According to official reports, more than 925 militants have died in clashes since security forces launched a nationwide operation in February 2018.
Human rights organizations have accused Egypt of carrying out extrajudicial executions, forced evictions and collective punishment as part of the crackdown on the Islamist insurgents. The military has denied the allegations, insisting the lives of civilians are taken into consideration during operations.
The Sinai Peninsula is rich with Biblical history. Mount Sinai, located in the South Governorate, is considered a holy site by the Abrahamic religions. It is mentioned many times in the Book of Exodus and other sites in the Bible as the location where the Ten Commandments were given to Moses by God.
In modern times, Israel captured the Sinai and other lands in the 1967 Six Day War. In 1973 Egypt launched a surprise and ultimately failed war on the holiest day of the Jewish calendar, Yom Kippur, largely aimed at regaining the peninsula. Sovereignty was ultimately transferred by Israel to Egypt in 1982, as a major component of the 1979 Peace Treaty between the two countries.
Egypt marks so-called “Sinai Liberation Day” on 25 April each year to celebrate recovery of the territory from Israel. For this year’s 38th anniversary, the cabinet declared a paid holiday for all public and private sector workers.
President Sisi issued “A sincere greeting on this glorious day to our righteous martyrs from this indigenous people, a greeting to the men of the armed forces who fought the most honorable battles, a tribute to the ingenuity of the Egyptian negotiator, and everyone who participated in making this historical epic.” In a message on Facebook, Sisi claimed “On this day, Egypt regained its entire national soil, and this would not have happened except with the long struggle that Egypt waged on all fronts to liberate Sinai.” No mention of the $1.3 billion of annual aid Cairo secured from Washington, which brokered the peace deal with Jerusalem.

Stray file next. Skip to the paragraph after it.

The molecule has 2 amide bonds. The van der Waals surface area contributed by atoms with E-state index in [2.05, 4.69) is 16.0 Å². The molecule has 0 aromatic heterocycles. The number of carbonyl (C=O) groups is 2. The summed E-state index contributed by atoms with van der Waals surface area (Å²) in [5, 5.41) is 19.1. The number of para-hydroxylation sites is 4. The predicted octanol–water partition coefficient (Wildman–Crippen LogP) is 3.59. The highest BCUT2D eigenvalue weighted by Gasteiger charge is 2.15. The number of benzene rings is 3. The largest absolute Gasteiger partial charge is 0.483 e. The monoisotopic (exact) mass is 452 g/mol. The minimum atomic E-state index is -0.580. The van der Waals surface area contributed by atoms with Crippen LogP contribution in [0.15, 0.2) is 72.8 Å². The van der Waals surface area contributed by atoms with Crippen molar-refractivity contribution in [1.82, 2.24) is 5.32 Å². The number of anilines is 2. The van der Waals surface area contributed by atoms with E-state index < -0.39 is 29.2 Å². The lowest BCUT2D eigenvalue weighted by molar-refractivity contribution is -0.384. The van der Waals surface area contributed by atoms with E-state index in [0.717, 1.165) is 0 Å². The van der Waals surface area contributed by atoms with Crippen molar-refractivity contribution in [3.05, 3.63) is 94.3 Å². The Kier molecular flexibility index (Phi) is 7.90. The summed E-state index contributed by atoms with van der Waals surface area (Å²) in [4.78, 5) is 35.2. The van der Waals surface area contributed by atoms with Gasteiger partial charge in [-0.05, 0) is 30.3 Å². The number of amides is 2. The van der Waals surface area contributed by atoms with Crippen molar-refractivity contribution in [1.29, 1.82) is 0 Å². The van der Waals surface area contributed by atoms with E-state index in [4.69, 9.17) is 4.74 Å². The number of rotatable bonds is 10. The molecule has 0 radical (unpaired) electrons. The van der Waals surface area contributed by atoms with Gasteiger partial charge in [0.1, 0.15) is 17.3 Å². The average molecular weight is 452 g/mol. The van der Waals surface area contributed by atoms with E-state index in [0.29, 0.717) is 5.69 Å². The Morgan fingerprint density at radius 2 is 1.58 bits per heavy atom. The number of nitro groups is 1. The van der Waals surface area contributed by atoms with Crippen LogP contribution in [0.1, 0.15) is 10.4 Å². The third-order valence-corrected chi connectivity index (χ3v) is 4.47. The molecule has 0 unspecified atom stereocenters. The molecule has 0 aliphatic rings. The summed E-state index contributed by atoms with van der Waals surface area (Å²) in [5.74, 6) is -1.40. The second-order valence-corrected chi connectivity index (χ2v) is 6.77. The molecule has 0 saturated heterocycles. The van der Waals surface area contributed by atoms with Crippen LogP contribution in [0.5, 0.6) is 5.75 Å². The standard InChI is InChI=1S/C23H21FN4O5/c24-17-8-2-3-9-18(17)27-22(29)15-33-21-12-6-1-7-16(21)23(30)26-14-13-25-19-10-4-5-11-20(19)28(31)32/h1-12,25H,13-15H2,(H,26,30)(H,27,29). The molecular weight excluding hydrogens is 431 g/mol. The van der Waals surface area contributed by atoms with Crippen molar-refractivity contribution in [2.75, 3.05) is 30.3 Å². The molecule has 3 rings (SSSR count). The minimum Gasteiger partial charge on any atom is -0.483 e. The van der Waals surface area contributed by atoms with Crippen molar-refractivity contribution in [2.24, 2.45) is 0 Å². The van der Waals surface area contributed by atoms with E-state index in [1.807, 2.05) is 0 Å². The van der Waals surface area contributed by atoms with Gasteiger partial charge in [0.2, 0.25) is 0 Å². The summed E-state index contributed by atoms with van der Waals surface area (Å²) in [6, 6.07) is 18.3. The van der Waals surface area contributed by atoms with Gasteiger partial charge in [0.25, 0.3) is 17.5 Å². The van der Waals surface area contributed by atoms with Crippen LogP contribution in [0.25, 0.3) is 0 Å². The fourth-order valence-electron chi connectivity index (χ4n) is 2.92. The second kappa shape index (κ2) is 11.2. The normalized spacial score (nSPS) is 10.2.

The Egyptian President also marked the occasion by inaugurating several new national projects in the Suez Canal area valued at $38 billion including a tunnel. “The State spares no effort for this aspired-for objective of reconstructing Sinai to come true; in this respect, you may be following the large-scale projects that are currently underway in Sinai, most of which have been accomplished with the aim of realizing a considerable economic return and provide permanent job opportunities for Sinai residents,” Sisi vowed in an official address.
In a tribute to fallen security forces battling Islamic State and other insurgents, Sisi underscored, “I cannot fail to pay my sincere tribute to the Egyptian sons of the Armed Forces and the Police who sacrifice their lives for this homeland. They honorably preserve the dignity of the country and bravely wage a relentless holy war against criminal and terrorist elements trying to destabilize the country’s stability and security, and to hinder progress.”